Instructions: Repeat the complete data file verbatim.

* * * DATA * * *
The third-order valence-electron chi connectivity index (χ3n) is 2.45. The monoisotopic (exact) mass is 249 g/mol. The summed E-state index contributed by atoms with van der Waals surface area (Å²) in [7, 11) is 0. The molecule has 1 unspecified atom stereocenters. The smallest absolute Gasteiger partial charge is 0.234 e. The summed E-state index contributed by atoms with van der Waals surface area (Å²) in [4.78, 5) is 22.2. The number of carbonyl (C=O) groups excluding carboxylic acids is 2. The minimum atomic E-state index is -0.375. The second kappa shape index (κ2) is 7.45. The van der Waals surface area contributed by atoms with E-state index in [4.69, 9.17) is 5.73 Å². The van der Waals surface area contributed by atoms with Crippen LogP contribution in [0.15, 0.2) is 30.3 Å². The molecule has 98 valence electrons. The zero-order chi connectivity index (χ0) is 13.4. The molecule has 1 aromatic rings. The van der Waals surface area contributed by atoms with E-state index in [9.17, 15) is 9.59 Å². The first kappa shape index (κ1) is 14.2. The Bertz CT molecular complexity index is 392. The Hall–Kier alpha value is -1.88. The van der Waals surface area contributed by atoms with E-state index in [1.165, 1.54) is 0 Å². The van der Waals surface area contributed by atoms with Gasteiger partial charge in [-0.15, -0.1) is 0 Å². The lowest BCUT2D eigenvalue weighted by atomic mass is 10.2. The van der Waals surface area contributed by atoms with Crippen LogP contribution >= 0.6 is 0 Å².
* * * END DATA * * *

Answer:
The third-order valence-electron chi connectivity index (χ3n) is 2.45. The monoisotopic (exact) mass is 249 g/mol. The summed E-state index contributed by atoms with van der Waals surface area (Å²) in [7, 11) is 0. The molecule has 1 unspecified atom stereocenters. The smallest absolute Gasteiger partial charge is 0.234 e. The summed E-state index contributed by atoms with van der Waals surface area (Å²) in [4.78, 5) is 22.2. The number of carbonyl (C=O) groups excluding carboxylic acids is 2. The minimum atomic E-state index is -0.375. The second kappa shape index (κ2) is 7.45. The van der Waals surface area contributed by atoms with E-state index in [4.69, 9.17) is 5.73 Å². The van der Waals surface area contributed by atoms with Crippen LogP contribution in [0.15, 0.2) is 30.3 Å². The molecule has 98 valence electrons. The zero-order chi connectivity index (χ0) is 13.4. The molecule has 1 aromatic rings. The van der Waals surface area contributed by atoms with E-state index in [9.17, 15) is 9.59 Å². The first kappa shape index (κ1) is 14.2. The Bertz CT molecular complexity index is 392. The Hall–Kier alpha value is -1.88. The van der Waals surface area contributed by atoms with E-state index in [1.165, 1.54) is 0 Å². The van der Waals surface area contributed by atoms with Gasteiger partial charge in [-0.15, -0.1) is 0 Å². The lowest BCUT2D eigenvalue weighted by atomic mass is 10.2. The van der Waals surface area contributed by atoms with Crippen LogP contribution >= 0.6 is 0 Å².